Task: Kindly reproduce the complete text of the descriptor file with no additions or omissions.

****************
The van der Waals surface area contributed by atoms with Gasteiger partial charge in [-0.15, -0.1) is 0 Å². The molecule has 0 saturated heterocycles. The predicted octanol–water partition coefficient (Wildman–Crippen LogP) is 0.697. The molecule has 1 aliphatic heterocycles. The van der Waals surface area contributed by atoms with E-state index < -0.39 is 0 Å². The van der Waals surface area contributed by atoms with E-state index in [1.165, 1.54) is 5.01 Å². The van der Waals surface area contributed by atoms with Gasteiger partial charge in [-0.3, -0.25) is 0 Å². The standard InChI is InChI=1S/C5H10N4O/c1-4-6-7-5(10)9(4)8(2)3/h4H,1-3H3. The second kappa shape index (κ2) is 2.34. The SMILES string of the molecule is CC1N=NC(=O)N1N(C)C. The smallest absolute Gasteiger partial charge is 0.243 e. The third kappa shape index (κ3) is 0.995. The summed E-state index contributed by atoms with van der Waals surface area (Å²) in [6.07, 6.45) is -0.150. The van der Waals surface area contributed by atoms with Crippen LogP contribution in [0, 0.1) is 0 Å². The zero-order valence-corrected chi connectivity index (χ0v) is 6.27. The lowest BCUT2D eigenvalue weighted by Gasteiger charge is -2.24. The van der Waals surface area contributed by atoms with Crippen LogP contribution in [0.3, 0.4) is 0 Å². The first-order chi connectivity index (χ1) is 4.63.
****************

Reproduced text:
The van der Waals surface area contributed by atoms with Gasteiger partial charge in [-0.15, -0.1) is 0 Å². The molecule has 0 saturated heterocycles. The predicted octanol–water partition coefficient (Wildman–Crippen LogP) is 0.697. The molecule has 1 aliphatic heterocycles. The van der Waals surface area contributed by atoms with E-state index < -0.39 is 0 Å². The van der Waals surface area contributed by atoms with E-state index in [1.165, 1.54) is 5.01 Å². The van der Waals surface area contributed by atoms with Gasteiger partial charge in [-0.3, -0.25) is 0 Å². The standard InChI is InChI=1S/C5H10N4O/c1-4-6-7-5(10)9(4)8(2)3/h4H,1-3H3. The second kappa shape index (κ2) is 2.34. The SMILES string of the molecule is CC1N=NC(=O)N1N(C)C. The smallest absolute Gasteiger partial charge is 0.243 e. The third kappa shape index (κ3) is 0.995. The summed E-state index contributed by atoms with van der Waals surface area (Å²) in [6.07, 6.45) is -0.150. The van der Waals surface area contributed by atoms with Crippen LogP contribution in [0, 0.1) is 0 Å². The zero-order valence-corrected chi connectivity index (χ0v) is 6.27. The lowest BCUT2D eigenvalue weighted by Gasteiger charge is -2.24. The van der Waals surface area contributed by atoms with Crippen LogP contribution in [0.3, 0.4) is 0 Å². The first-order chi connectivity index (χ1) is 4.63.